THEO982The Spirituality of Mary MacKillop
Unit overview and content
This unit provides students with the opportunity to study the cultural, historical and political context of the life of Mary MacKillop Australia’s’ first Church – recognised Saint. An understanding of culture is intrinsic to any study of persons and eras. Culture dictates who we are and how we behave. This course looks at the background of Mary MacKillop and her ancestors in the Lochaber district of the Inner Hebrides in the west coast of Scotland. One very disruptive event in Scotland’s history was the Highland Clearances which, though devastating at the time, meant that the Colonies of the British Empire were enriched with many Scottish migrants. Mary’s parents were from the MacKillop and MacDonald Clans, the latter was a sept of the former meaning that Mary’s mother’s clan was superior to that of her father. The Highland Clearances meant that Mary MacKillop was born Australian rather than Scottish.
Equally important in human flourishing is the historical, political and cultural context of peoples’ lives. These aspects will be addressed as the context for the social and educational changes Mary MacKillop introduced. No story of Mary MacKilllop would be complete without reference to Fr Julian Tenison Woods, her inspiration and the ‘Father Founder’ of the Institute of St Joseph they founded. Finally, given the sceptical atmosphere of our 21 century world-view the notions of sainthood, miracles and all associated concepts will be discussed with a view to understanding the Spirit that energized Mary MacKillop and ultimately the spirituality which underpinned her educational and social endeavours. Mary is presented within the unit as a model of the spirituality that is fitting for contemporary Australians.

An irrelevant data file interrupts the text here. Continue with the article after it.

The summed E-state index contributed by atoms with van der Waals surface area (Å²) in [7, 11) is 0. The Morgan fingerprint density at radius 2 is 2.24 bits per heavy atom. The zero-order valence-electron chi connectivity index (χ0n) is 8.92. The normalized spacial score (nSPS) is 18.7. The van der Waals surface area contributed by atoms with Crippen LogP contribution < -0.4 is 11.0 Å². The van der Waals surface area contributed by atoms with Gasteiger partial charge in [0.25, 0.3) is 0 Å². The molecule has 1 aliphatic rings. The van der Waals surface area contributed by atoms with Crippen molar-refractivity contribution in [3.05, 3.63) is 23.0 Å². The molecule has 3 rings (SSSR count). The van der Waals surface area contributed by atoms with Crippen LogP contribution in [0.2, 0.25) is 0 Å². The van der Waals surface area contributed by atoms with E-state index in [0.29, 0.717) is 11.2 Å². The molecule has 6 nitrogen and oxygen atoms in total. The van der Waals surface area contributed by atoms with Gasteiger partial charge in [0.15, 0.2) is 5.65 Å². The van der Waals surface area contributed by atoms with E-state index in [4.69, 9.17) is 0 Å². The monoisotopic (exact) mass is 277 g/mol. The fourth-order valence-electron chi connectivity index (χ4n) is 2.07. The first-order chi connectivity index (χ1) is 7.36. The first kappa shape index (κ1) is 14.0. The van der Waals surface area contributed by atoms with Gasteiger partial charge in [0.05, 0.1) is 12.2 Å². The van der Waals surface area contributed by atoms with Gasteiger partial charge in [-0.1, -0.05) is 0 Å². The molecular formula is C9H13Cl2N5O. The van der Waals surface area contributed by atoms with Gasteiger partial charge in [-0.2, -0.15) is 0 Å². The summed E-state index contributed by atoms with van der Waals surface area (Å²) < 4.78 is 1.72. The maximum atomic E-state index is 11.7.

15 hours per week for 8 week semester, comprised of
- At least 1.5 hours per week for online lectures
- At least 4.5 hours per week of reading.
- At least 9 hours per week of directed study, including optional and assessable online activities.
Online lectures; online activities; guided reading; scaffolded assessments; feedback on assessments.
At the Institute we use a range of assessment tasks, including essays, research papers, online posts, critical reflections, projects and praxis exercises. Within a unit of study each set of assessment tasks is designed as an integral part of your learning experience. These tasks vary across units and programs. All assessment tasks are aligned to the Australian Qualifications Framework level appropriate for graduate awards.